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Latitude: 52.4474 / 52°26'50"N
Longitude: -1.9277 / 1°55'39"W
OS Eastings: 405013
OS Northings: 283277
OS Grid: SP050832
Mapcode National: GBR 5TN.8J
Mapcode Global: VH9Z2.JRS5
Entry Name: University of Birmingham Lodge, Gates, Gate Piers and Wall
Listing Date: 19 October 2010
Source: Historic England
Source ID: 1394738
English Heritage Legacy ID: 508376
Location: Birmingham, B5
Metropolitan District Ward: Edgbaston
Traditional County: Warwickshire
Lieutenancy Area (Ceremonial County): West Midlands
Church of England Parish: Edgbaston St Bartholomew
Church of England Diocese: Birmingham
997/0/10535 BRISTOL ROAD
19-OCT-10 (North side)
University of Birmingham Lodge, Gates,
Gate Piers and Wall
A lodge, gate, gate piers and walling to Birmingham University campus, built to the designs of Aston Webb and Ingress Bell, between 1904 and 1909.
MATERIALS: Both lodge and walling are of red Accrington brick, laid in English Garden Wall bond with ashlar dressings of Darley Dale stone. The pyramidal roof is of graduated, green, Westmoreland slates. The gates are of cast and wrought iron and lanterns at either side of the gateways are of bronze with copper domed roofs.
PLAN: The walling borders the roadside and the gates are recessed, with quadrants of walling to either side connecting with the roadside. The lodge is square on plan and of two storeys, with a rectangular, walled yard to its east side.
EXTERIOR: There are three gateways, the central one for road traffic and the lateral pair for pedestrians with ashlar piers between them. The central gateway has a single gate which is hinged at west and to either side of it are short iron screens. The coat of arms of the university in high relief is set in an arched panel on each side of the gate. The pedestrian gates are plainer and all gates have dog bars to their lower bodies. The stone piers are rectangular in plan and have a dentilled band below the cornice. The pedestrian gates have moulded surrounds with prominent keystones and there are octagonal electric lanterns to the tops of their piers. Walling at either side of the gates is ramped, but the pattern for the rest of the walling is uniform, with stone piers dividing the wall into bays. To the east of the gate recess are four bays and at west are twelve bays, although the wall formerly stretched further to the west and has now been demolished beyond the twelfth bay. A balustrade to the top of the wall has rectangular balusters and a simple, cambered coping. The lodge is set back to the north-east of the gateway, but is connected to the walling by a pair of wooden gates on its south side.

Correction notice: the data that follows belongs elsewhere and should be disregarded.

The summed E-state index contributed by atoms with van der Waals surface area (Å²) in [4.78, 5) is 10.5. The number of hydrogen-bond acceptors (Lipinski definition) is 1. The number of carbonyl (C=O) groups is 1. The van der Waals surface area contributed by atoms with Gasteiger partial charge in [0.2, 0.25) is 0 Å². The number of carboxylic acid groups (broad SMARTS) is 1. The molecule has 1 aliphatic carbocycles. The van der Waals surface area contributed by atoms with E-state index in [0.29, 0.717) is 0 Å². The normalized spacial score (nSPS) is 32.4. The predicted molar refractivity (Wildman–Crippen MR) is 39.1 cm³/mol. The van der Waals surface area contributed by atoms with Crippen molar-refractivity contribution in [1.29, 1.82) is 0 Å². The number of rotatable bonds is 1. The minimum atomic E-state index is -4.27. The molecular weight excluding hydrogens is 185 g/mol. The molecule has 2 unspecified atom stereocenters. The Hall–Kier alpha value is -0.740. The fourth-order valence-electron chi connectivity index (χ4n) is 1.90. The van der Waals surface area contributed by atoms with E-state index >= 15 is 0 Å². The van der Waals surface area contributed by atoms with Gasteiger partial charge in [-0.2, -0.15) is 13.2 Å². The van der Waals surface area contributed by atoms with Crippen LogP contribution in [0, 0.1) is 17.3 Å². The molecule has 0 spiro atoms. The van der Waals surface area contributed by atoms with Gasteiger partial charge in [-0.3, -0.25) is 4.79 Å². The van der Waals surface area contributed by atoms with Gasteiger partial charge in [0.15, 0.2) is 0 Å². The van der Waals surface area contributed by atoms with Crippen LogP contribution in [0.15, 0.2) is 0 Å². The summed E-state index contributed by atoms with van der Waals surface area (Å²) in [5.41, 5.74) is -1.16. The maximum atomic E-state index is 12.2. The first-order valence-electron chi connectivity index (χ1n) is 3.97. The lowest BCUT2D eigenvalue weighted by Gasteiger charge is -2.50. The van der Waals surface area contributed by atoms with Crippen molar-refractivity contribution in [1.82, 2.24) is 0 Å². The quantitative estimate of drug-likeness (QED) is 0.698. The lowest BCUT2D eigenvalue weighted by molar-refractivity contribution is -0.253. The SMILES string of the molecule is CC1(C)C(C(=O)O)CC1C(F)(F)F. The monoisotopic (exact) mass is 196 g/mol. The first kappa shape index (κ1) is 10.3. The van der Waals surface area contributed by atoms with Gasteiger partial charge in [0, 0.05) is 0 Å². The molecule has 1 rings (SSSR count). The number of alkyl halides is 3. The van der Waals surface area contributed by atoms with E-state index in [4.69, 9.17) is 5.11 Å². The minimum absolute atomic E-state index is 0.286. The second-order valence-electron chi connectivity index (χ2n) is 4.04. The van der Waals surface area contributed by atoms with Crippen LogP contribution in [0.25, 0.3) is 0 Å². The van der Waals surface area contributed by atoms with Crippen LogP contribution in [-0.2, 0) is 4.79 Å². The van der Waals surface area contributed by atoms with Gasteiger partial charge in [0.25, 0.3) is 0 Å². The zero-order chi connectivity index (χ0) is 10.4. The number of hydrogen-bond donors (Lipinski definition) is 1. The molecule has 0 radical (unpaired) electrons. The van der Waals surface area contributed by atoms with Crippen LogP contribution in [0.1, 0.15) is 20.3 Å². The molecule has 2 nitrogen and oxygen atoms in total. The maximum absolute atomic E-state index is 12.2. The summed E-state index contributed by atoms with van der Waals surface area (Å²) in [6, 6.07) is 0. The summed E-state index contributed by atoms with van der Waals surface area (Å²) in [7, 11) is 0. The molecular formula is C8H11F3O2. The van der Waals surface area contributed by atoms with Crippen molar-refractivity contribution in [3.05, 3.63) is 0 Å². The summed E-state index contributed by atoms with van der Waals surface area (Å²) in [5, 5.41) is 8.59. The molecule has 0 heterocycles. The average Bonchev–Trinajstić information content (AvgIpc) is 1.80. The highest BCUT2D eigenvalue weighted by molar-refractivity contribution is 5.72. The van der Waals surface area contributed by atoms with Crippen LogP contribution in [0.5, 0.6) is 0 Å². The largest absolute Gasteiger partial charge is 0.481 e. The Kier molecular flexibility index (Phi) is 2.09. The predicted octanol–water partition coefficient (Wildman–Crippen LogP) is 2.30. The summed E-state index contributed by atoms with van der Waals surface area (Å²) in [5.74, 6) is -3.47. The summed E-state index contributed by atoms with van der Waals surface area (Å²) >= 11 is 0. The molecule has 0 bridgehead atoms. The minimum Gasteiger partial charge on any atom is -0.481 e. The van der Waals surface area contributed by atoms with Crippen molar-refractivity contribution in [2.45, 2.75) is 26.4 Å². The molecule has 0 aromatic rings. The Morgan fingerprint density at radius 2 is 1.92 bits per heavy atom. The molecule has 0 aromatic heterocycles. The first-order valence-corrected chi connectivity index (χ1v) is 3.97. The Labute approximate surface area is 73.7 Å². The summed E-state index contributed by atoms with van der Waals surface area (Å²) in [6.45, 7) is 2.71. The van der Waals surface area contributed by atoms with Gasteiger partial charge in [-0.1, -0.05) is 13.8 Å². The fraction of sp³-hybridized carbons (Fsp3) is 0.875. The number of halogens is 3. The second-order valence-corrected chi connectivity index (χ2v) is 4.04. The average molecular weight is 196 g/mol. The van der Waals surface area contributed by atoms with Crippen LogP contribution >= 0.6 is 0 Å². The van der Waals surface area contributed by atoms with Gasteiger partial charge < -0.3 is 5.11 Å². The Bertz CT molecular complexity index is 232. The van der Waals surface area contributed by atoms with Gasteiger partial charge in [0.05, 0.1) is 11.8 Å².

The walling of the lodge on all sides is of garden wall bond with three rows of stretchers to one row of headers, and set into this are flush bands of ashlar. All four corners have clasping buttresses and the centre bay on the north, south and west faces each projects. The west (entrance) front is symmetrical with three bays. To the centre is a doorway with arched fanlight and above it is an arched, stone hood which is supported by carved brackets to the sides and further plain brackets and a keystone. The three-panel door is a replacement of later-C20 date. At either side of this central feature are single-light windows, each with a moulded stone surround and a transom, into which uPVC windows have been inserted. The first floor dormer window has a moulded wooden surround and a segment-arched top into which uPVC windows have been inserted, as before. The graduated slates of the roof rise to a central stack of cross-shaped plan. The south front is similar, but has no window to left of centre at ground floor level and has a cross window of two mullioned and transomed lights to the centre at ground floor level. The northern flank is also similar, save that the right-hand bay is blank and the left hand bay has a cross window. On the rear (east) face, the central bay does not project, but there are two projecting pilaster buttresses at either side of the central bay which has a single-light casement. The yard walling continues the banding seen on the rest of the building and encloses a single-storey laundry, boiler room and coal store. The window to the south flank of this yard building and the door to the north have both been replaced in the later-C20.